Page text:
Genetic divergence of hepatitis C virus: The role of HIV-related immunosuppression

Dale M. Netski, Qing Mao, Stuart C. Ray, Robert S. Klein

Research output: Contribution to journalArticlepeer-review


Background: We tested the hypothesis that HIV-related immunosuppression alters the host-hepatitis C virus (HCV) interaction, resulting in fewer amino acid-changing substitutions in HCV viral variants. Higher HCV RNA levels in persons coinfected with HIV compared with HCV infection alone suggest increased viral replication. If this increase is dependent on decreased immune selective pressure, then a reduced rate of nucleotide changes resulting in amino acid replacements (nonsynonymous changes, d N) would be expected. Methods: We investigated HCV envelope sequences over time in 79 persons with chronic HCV infection who were HIV negative (group 1 ) or HIV positive with (group 3) or without (group 2) severe immunodeficiency. We amplified a 1026-nt region of the HCV genome, which encodes a portion of the envelope glycoproteins El and E2, including hypervariable region-1 for direct sequence analysis. Results: The overall divergence between paired sequences, d s, d N, and d N/d s, all showed no significant differences among the 3 groups. Conclusions: By measuring nucleotide substitutions in HCV sequences over time, we found no significant differences in the genetic divergence between HCV-monoinfected control subjects and HIV/HCV-coinfected subjects with various levels of immunodeficiency as measured by CD4+ T-cell counts.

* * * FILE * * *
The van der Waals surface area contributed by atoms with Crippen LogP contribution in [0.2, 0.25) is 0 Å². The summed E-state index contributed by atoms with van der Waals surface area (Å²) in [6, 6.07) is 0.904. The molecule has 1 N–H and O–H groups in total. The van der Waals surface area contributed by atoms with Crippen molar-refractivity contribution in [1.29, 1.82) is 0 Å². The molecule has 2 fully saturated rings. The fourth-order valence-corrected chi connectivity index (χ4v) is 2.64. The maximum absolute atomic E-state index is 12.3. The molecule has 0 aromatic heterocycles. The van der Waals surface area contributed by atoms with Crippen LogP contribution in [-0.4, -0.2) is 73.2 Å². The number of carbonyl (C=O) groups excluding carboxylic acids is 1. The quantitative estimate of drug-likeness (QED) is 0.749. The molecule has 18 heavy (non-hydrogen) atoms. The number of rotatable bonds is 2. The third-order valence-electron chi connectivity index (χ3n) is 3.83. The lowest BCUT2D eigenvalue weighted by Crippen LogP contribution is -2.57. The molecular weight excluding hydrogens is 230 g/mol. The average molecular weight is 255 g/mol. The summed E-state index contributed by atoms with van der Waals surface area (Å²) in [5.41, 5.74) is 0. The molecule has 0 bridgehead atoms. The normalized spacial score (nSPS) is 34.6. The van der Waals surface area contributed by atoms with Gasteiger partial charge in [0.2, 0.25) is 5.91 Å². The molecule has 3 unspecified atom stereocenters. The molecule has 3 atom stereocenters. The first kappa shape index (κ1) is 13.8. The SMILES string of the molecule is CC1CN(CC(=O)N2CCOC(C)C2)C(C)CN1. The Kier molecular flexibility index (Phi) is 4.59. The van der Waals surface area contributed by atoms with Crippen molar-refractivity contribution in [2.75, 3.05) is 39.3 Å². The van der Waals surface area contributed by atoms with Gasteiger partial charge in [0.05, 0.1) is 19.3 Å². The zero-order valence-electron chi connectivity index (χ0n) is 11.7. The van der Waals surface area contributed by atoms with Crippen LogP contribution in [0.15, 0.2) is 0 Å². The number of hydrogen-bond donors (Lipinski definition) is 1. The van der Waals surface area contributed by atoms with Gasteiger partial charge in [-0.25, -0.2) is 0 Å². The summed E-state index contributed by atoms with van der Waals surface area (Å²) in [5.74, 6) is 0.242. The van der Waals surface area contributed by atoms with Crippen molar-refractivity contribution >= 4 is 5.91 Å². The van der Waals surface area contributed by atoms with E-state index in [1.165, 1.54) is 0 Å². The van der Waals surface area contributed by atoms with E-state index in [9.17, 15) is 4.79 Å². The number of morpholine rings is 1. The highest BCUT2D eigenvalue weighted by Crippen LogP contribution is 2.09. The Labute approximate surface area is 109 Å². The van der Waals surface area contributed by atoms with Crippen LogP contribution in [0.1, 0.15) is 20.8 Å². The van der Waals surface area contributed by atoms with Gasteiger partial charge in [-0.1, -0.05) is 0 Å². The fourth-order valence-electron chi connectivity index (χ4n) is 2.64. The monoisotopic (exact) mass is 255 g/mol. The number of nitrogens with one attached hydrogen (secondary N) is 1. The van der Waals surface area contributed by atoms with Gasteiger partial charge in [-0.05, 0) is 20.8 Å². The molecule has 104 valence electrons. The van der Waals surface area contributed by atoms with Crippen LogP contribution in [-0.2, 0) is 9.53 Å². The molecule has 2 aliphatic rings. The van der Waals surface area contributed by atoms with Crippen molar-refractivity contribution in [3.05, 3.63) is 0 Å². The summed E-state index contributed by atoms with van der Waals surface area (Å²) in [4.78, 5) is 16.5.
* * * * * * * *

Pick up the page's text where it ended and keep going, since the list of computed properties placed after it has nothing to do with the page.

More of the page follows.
Original languageEnglish (US)
Pages (from-to)136-141
Number of pages6
JournalJournal of Acquired Immune Deficiency Syndromes
Issue number2
StatePublished - Oct 2008

ASJC Scopus subject areas

  • Infectious Diseases
  • Pharmacology (medical)


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